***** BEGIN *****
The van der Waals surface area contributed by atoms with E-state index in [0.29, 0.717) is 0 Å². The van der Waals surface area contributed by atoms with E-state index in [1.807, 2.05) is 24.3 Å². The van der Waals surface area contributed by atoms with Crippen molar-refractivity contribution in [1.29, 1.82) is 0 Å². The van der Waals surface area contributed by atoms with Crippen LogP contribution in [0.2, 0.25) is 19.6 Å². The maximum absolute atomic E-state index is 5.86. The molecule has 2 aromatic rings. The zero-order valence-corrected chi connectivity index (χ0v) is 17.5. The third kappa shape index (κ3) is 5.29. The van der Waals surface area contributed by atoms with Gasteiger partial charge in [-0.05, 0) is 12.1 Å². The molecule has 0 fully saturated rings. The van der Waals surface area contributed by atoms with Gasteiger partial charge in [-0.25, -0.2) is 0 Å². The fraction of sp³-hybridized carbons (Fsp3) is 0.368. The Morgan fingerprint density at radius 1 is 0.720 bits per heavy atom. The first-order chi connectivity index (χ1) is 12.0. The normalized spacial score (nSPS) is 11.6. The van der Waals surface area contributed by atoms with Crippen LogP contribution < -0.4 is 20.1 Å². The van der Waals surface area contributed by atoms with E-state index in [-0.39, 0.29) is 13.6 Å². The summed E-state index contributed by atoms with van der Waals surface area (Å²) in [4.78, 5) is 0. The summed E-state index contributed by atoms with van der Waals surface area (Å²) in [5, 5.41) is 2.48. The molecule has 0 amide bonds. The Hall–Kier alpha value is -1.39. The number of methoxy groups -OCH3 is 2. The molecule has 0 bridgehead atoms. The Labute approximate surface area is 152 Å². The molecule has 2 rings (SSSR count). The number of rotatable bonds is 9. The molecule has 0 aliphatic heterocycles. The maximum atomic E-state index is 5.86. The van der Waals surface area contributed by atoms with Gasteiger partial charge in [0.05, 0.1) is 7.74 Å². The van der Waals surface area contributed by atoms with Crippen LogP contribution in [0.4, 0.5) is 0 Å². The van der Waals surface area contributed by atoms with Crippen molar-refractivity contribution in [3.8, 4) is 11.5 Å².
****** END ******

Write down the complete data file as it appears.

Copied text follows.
The van der Waals surface area contributed by atoms with E-state index in [0.29, 0.717) is 0 Å². The van der Waals surface area contributed by atoms with E-state index in [1.807, 2.05) is 24.3 Å². The van der Waals surface area contributed by atoms with Crippen molar-refractivity contribution in [1.29, 1.82) is 0 Å². The van der Waals surface area contributed by atoms with Crippen LogP contribution in [0.2, 0.25) is 19.6 Å². The maximum absolute atomic E-state index is 5.86. The molecule has 2 aromatic rings. The zero-order valence-corrected chi connectivity index (χ0v) is 17.5. The third kappa shape index (κ3) is 5.29. The van der Waals surface area contributed by atoms with Gasteiger partial charge in [-0.05, 0) is 12.1 Å². The molecule has 0 fully saturated rings. The van der Waals surface area contributed by atoms with Gasteiger partial charge in [-0.25, -0.2) is 0 Å². The fraction of sp³-hybridized carbons (Fsp3) is 0.368. The Morgan fingerprint density at radius 1 is 0.720 bits per heavy atom. The first-order chi connectivity index (χ1) is 12.0. The normalized spacial score (nSPS) is 11.6. The van der Waals surface area contributed by atoms with Crippen LogP contribution < -0.4 is 20.1 Å². The van der Waals surface area contributed by atoms with E-state index in [-0.39, 0.29) is 13.6 Å². The summed E-state index contributed by atoms with van der Waals surface area (Å²) in [4.78, 5) is 0. The summed E-state index contributed by atoms with van der Waals surface area (Å²) in [5, 5.41) is 2.48. The molecule has 0 amide bonds. The Hall–Kier alpha value is -1.39. The number of methoxy groups -OCH3 is 2. The molecule has 0 bridgehead atoms. The Labute approximate surface area is 152 Å². The molecule has 2 rings (SSSR count). The number of rotatable bonds is 9. The molecule has 0 aliphatic heterocycles. The maximum atomic E-state index is 5.86. The van der Waals surface area contributed by atoms with Gasteiger partial charge in [0.05, 0.1) is 7.74 Å². The van der Waals surface area contributed by atoms with Crippen LogP contribution in [0.4, 0.5) is 0 Å². The van der Waals surface area contributed by atoms with Crippen molar-refractivity contribution in [3.8, 4) is 11.5 Å².